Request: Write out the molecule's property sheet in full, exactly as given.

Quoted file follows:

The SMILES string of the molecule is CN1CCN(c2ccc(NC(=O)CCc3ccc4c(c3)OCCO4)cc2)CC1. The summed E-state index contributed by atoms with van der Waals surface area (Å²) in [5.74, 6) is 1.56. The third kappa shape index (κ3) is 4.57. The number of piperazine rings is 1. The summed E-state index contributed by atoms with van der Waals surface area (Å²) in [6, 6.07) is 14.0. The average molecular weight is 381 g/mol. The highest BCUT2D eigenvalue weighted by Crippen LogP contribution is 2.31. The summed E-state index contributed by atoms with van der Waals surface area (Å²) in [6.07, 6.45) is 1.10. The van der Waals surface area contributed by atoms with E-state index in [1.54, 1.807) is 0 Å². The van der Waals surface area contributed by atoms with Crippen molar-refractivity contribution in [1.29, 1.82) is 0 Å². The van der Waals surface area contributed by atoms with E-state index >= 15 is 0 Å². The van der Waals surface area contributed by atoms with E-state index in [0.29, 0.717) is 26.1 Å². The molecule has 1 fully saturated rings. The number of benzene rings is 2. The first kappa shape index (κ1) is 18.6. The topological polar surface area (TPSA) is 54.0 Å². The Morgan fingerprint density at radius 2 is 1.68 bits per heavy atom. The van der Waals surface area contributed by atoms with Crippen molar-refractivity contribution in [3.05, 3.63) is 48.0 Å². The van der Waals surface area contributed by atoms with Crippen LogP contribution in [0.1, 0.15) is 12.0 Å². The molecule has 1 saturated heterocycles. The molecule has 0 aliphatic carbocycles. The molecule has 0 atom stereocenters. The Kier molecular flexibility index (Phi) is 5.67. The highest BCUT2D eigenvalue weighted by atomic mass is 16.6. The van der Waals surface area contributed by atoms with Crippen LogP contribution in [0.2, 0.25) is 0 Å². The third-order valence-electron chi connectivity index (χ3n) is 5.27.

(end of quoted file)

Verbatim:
The SMILES string of the molecule is CN1CCN(c2ccc(NC(=O)CCc3ccc4c(c3)OCCO4)cc2)CC1. The summed E-state index contributed by atoms with van der Waals surface area (Å²) in [5.74, 6) is 1.56. The third kappa shape index (κ3) is 4.57. The number of piperazine rings is 1. The summed E-state index contributed by atoms with van der Waals surface area (Å²) in [6, 6.07) is 14.0. The average molecular weight is 381 g/mol. The highest BCUT2D eigenvalue weighted by Crippen LogP contribution is 2.31. The summed E-state index contributed by atoms with van der Waals surface area (Å²) in [6.07, 6.45) is 1.10. The van der Waals surface area contributed by atoms with E-state index in [1.54, 1.807) is 0 Å². The van der Waals surface area contributed by atoms with Crippen molar-refractivity contribution in [1.29, 1.82) is 0 Å². The van der Waals surface area contributed by atoms with E-state index >= 15 is 0 Å². The van der Waals surface area contributed by atoms with E-state index in [0.29, 0.717) is 26.1 Å². The molecule has 1 fully saturated rings. The number of benzene rings is 2. The first kappa shape index (κ1) is 18.6. The topological polar surface area (TPSA) is 54.0 Å². The Morgan fingerprint density at radius 2 is 1.68 bits per heavy atom. The van der Waals surface area contributed by atoms with Crippen molar-refractivity contribution in [3.05, 3.63) is 48.0 Å². The van der Waals surface area contributed by atoms with Crippen LogP contribution in [0.1, 0.15) is 12.0 Å². The molecule has 1 saturated heterocycles. The molecule has 0 aliphatic carbocycles. The molecule has 0 atom stereocenters. The Kier molecular flexibility index (Phi) is 5.67. The highest BCUT2D eigenvalue weighted by atomic mass is 16.6. The van der Waals surface area contributed by atoms with Crippen LogP contribution in [0.2, 0.25) is 0 Å². The third-order valence-electron chi connectivity index (χ3n) is 5.27.